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Opening windows

Opening windows

Source: Martin Macmillan, Level Four Software

The move from OS/2 to Windows as the ATM operating system is not proving as smooth as banks and processors had hoped, states Martin Macmillan, marketing and business development director Level Four Software.

Many banks are pursuing ATM replacement strategies to move to the latest Windows-based ATM applications and take advantage of a wider range of customer service options and branding opportunities. However, the move to Windows introduces unforeseen problems that are causing banks to rethink how these applications are deployed after suffering an overall drop in network stability. Rollouts of the new Windows-based ATM applications have not been nearly as smooth as expected which is starting to cause concern in the industry.

The changing ATM landscape
From the early 1990s onwards, after the original OS/2-based ATM software technology had settled, banks enjoyed reliable ATM networks. The applications were stable and software updates were rarely required. The architectural model that prevailed meant that the configuration data that gave the ATM its “personality” was held in the central host system and not in the ATM itself. Most of the bank’s testing was not testing the ATM application on the ATM itself (as this was deemed stable), but centred around testing the terminal-driving systems that the ATMs connected to, and their subsequent links to external networks such as VISA and MasterCard, who regularly mandated upgrades.

Because of this, over the last 20 years customers have got used to thinking of ATMs as high availability machines and so feel significantly inconvenienced when they see an ATM out of service (sometimes with a decidedly low-tech piece of A4 paper taped to the ATM bearing the bad news), or worse still with a “crashed” ATM with an embarrassing Windows error message displayed prominently across the screen.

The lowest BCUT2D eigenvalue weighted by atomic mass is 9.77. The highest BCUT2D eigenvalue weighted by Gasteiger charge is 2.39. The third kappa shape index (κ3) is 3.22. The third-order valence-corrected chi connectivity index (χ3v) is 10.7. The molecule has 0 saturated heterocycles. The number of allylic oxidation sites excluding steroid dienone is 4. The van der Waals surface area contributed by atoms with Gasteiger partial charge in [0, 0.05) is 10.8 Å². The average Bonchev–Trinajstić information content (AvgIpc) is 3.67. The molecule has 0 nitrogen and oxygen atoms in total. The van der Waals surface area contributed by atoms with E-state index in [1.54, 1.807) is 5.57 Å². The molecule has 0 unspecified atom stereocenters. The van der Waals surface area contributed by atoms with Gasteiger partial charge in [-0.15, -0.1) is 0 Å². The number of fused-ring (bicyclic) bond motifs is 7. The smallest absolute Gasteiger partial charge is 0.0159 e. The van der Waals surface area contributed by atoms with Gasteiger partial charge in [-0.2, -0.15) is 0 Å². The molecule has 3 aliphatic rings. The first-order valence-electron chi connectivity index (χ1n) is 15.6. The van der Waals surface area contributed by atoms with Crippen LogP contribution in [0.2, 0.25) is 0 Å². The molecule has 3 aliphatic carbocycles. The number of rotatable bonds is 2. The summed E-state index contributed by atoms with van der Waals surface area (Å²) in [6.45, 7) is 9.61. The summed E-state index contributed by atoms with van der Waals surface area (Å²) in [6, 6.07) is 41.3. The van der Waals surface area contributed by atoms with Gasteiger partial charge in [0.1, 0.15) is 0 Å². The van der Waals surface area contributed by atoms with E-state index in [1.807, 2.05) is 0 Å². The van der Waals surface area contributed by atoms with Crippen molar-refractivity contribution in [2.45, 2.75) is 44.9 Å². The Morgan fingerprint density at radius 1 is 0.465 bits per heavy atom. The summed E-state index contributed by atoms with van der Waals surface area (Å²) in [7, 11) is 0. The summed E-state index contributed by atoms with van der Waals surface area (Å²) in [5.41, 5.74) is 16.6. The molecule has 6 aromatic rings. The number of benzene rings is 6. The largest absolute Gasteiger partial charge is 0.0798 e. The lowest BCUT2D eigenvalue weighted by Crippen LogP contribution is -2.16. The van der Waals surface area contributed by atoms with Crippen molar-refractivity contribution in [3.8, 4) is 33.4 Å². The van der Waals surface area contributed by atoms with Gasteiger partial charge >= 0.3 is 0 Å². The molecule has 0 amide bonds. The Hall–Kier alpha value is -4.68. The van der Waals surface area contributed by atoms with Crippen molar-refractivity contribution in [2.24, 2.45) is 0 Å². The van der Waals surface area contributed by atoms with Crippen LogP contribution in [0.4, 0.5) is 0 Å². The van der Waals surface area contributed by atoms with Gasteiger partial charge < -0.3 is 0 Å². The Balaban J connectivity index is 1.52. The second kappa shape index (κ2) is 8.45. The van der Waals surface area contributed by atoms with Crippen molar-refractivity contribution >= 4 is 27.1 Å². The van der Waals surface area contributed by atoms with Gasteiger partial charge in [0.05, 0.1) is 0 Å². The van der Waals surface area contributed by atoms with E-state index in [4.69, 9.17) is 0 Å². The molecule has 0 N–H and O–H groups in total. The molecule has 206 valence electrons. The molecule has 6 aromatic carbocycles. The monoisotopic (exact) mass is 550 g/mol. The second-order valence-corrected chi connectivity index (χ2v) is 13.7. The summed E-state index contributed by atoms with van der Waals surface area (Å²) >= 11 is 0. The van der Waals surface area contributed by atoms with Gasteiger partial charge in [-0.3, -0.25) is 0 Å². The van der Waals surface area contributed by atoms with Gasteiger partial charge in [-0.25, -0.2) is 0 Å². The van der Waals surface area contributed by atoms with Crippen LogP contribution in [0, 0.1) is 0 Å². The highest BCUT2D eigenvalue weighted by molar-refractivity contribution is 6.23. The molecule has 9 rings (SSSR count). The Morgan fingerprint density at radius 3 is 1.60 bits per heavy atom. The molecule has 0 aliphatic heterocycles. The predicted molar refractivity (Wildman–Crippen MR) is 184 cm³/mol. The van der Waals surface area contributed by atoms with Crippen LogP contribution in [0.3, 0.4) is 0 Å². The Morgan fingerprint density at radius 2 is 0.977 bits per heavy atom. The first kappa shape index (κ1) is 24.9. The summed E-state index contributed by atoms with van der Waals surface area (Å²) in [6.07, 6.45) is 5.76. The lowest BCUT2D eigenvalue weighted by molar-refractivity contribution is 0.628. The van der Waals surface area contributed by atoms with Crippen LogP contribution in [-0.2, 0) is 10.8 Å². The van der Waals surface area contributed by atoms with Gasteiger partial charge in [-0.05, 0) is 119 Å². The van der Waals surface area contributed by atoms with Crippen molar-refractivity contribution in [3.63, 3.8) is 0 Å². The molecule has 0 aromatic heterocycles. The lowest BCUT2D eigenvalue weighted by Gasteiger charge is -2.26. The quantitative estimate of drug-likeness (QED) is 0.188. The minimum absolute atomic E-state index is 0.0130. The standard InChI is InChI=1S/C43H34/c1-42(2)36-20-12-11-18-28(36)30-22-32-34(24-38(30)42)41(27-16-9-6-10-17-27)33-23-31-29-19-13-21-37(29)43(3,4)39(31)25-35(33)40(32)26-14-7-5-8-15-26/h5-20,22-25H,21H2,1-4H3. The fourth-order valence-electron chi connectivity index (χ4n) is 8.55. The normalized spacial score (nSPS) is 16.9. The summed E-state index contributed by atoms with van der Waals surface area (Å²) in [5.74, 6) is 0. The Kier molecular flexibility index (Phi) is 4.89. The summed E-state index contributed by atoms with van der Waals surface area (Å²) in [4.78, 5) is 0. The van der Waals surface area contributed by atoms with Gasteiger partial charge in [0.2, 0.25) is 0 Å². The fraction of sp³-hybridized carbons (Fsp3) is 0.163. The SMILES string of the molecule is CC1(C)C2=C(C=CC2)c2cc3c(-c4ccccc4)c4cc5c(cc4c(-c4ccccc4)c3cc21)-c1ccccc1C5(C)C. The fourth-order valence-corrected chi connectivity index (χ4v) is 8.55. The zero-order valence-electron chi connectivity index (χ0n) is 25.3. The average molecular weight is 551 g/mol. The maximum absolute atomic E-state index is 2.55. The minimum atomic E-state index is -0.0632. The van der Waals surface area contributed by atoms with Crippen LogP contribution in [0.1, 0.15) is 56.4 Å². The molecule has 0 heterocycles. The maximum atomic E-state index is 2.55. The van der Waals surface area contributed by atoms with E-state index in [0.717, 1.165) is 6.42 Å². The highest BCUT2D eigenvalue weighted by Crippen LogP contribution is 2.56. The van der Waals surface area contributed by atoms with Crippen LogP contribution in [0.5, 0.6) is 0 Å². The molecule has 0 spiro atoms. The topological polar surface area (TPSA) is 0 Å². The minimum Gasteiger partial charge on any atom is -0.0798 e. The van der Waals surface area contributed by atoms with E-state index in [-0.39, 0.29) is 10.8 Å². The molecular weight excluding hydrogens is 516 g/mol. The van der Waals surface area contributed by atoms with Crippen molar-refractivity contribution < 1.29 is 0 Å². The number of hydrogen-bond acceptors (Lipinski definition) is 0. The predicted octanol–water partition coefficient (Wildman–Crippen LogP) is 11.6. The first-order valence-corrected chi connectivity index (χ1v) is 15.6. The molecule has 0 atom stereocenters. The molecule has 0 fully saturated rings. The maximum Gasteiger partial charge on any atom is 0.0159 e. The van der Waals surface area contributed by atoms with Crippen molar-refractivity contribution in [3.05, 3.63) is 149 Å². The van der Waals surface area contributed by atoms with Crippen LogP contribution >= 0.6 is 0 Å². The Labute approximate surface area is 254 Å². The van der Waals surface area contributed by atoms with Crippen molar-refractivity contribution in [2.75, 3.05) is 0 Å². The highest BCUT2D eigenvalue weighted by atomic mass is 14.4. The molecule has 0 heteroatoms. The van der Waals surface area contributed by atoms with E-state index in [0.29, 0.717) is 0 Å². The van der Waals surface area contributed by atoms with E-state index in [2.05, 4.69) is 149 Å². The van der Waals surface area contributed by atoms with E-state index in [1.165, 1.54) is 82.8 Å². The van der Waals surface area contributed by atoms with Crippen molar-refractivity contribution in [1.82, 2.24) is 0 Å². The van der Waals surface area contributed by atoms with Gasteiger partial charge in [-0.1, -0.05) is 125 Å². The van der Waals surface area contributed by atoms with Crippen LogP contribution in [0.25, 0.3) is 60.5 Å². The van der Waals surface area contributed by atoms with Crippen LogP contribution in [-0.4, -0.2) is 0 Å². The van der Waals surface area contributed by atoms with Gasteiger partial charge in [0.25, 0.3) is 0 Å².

Indeed, following the move by many banks to Windows, empirical evidence suggests that the overall stability of ATMs on the high street has suffered and network deployers have quickly found that the volume of testing required to deploy stable ATM software is increasing exponentially. Why is this? Previously, only one simple interaction between the ATM and the terminal-driving system needed testing. In the new scenario, the application itself, as well as every interaction between all applications in the ATM software stack, must be tested to ensure the stability of the ATM. Effectively the entire cycle for deploying ATM software in a network must be rethought because of the move to Windows.

Banks have found that a full, thorough regression test could take two to three months to execute. The increasing pace of new software releases from vendors means some banks face an average of more than one release per month (consider software releases form all manufacturers of software resident on the ATM, including Microsoft security updates). In this scenario something has to give, or stability, and ultimately customer experience, suffers.

Drivers for a new testing strategy
The first driver for change is the shift to open standards. As OS/2 based ATMs are being replaced with Windows machines, virtually all banks are choosing to synonymously take advantage of the new XFS standard. This standard defines how any Windows-based applications can communicate with ATM peripherals like card readers and PIN pads. In doing so, it has served to decouple the ATM application software from the hardware. Inevitably, this move is in the interests of the end-user bank or processor as open standards and increased competition in the ATM software market will help to unblock the lack of recent software innovation in the ATM channel, and ultimately commoditise the market for ATM hardware.